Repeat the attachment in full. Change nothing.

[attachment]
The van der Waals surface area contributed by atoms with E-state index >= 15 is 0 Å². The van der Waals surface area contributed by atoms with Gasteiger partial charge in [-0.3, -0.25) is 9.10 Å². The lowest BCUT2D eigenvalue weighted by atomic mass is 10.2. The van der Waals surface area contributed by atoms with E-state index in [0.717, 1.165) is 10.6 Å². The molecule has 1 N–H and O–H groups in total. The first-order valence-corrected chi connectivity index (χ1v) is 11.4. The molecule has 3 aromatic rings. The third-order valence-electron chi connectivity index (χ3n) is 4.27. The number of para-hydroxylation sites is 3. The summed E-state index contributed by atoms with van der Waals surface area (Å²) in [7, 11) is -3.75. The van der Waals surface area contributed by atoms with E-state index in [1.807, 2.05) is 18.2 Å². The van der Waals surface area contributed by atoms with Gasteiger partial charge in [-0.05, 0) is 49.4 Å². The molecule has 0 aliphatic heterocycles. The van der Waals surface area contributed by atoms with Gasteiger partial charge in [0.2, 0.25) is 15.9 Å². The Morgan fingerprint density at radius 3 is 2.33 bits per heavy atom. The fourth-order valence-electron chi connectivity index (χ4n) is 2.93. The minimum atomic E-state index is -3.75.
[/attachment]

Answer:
The van der Waals surface area contributed by atoms with E-state index >= 15 is 0 Å². The van der Waals surface area contributed by atoms with Gasteiger partial charge in [-0.3, -0.25) is 9.10 Å². The lowest BCUT2D eigenvalue weighted by atomic mass is 10.2. The van der Waals surface area contributed by atoms with E-state index in [0.717, 1.165) is 10.6 Å². The molecule has 1 N–H and O–H groups in total. The first-order valence-corrected chi connectivity index (χ1v) is 11.4. The molecule has 3 aromatic rings. The third-order valence-electron chi connectivity index (χ3n) is 4.27. The number of para-hydroxylation sites is 3. The summed E-state index contributed by atoms with van der Waals surface area (Å²) in [7, 11) is -3.75. The van der Waals surface area contributed by atoms with E-state index in [1.807, 2.05) is 18.2 Å². The van der Waals surface area contributed by atoms with Gasteiger partial charge in [-0.05, 0) is 49.4 Å². The molecule has 0 aliphatic heterocycles. The van der Waals surface area contributed by atoms with Gasteiger partial charge in [0.2, 0.25) is 15.9 Å². The Morgan fingerprint density at radius 3 is 2.33 bits per heavy atom. The fourth-order valence-electron chi connectivity index (χ4n) is 2.93. The minimum atomic E-state index is -3.75.